Joe Nemecek asked me some months ago if I had ever heard of a "John Birch" pencil. I hadn’t:
The spring-loaded button on the rear end opens the jaws, which close and clamp around a piece of lead when the button is released – exactly like an Eagle Automatic. But there are two problems:
‘John Birch’s U.S. Patent / Apr. 13 69 May 23 76." First, the patent dates, clearly issued in the U.S., predate the Eagle Automatic. Second? Neither of these patents are in my book!
I panicked a bit at first. The Eagle Automatic was truly a groundbreaking innovation, one which continues to be in production to this day in the form of its many clutch-operated leadholder progeny. If Eagle copied it from someone else, that would be as earth-shattering a revelation as revelations get in my little world – and I missed the patent completely?
I felt a bit better when I found the patents. Yes, John Birch’s device operates and holds lead just like an Eagle Automatic. Yes, it predated the Eagle Automatic, and yes, it was patented in the United States.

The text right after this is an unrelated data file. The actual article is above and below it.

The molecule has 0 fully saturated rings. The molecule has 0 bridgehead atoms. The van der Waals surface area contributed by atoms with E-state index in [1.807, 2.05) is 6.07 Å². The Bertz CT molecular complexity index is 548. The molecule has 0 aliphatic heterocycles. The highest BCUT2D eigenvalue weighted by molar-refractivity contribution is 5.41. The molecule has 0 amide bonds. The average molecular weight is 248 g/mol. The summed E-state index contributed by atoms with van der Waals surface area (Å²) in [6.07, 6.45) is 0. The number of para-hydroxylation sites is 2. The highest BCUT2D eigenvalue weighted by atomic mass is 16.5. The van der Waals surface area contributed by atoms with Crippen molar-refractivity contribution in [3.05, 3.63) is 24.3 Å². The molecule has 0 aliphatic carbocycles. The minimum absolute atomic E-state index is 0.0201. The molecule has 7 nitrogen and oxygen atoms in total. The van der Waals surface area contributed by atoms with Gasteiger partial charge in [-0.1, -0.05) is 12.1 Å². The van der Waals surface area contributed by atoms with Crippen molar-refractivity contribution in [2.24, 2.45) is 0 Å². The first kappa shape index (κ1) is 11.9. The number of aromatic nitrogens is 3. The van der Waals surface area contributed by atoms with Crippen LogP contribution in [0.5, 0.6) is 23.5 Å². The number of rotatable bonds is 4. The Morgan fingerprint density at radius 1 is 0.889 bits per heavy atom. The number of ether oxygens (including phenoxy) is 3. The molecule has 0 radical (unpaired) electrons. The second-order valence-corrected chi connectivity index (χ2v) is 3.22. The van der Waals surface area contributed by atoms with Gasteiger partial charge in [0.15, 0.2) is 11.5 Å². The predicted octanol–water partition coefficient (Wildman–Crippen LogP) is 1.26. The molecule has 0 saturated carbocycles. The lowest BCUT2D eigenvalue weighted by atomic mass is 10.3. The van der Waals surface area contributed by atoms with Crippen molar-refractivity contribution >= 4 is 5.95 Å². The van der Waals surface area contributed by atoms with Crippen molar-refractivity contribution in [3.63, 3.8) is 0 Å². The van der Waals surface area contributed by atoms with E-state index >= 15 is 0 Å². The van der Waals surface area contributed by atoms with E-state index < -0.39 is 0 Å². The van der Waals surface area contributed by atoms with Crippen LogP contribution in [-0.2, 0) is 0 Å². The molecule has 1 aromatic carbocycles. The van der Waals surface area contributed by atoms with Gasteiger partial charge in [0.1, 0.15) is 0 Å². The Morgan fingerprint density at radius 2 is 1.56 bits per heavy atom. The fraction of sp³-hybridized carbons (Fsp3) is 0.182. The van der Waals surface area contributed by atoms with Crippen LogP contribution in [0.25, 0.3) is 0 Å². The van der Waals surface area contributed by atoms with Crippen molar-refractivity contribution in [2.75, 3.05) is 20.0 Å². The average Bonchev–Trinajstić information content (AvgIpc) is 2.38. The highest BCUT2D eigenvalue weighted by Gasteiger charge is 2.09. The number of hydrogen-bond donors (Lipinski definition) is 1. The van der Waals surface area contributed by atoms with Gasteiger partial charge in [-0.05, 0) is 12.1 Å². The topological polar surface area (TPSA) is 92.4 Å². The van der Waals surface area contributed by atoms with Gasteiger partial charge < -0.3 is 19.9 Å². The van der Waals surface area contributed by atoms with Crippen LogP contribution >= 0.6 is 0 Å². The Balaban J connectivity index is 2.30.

It was not, however, a pencil.
In the days before battery-powered watches, a key was required in order to wind or adjust many timepieces. Birch’s invention allowed for the jaws to be opened to a variety of sizes, making it a more universal invention.
The fact that both Joe and I mistook John Birch’s device for a pencil begs an intriguing question. Birch was from New York, New York – right where Eagle’s founders were located. A universal watch key would have been ubiquitous at the time. The diameter of Eagle Automatic leads is about the same as what you’ll find in the wood pencils Eagle was making before the company’s first foray into mechanical pencils.
At some serendipitous moment, did Emil Berolzheimer, Claes Boman or Joseph Hoffman sit in Eagle’s office and stick a piece of lead into a Birch watch key to hold it for writing? Could it be that the Eagle Pencil Company did not truly invent a mechanical pencil, but instead only found a new use for a watch key?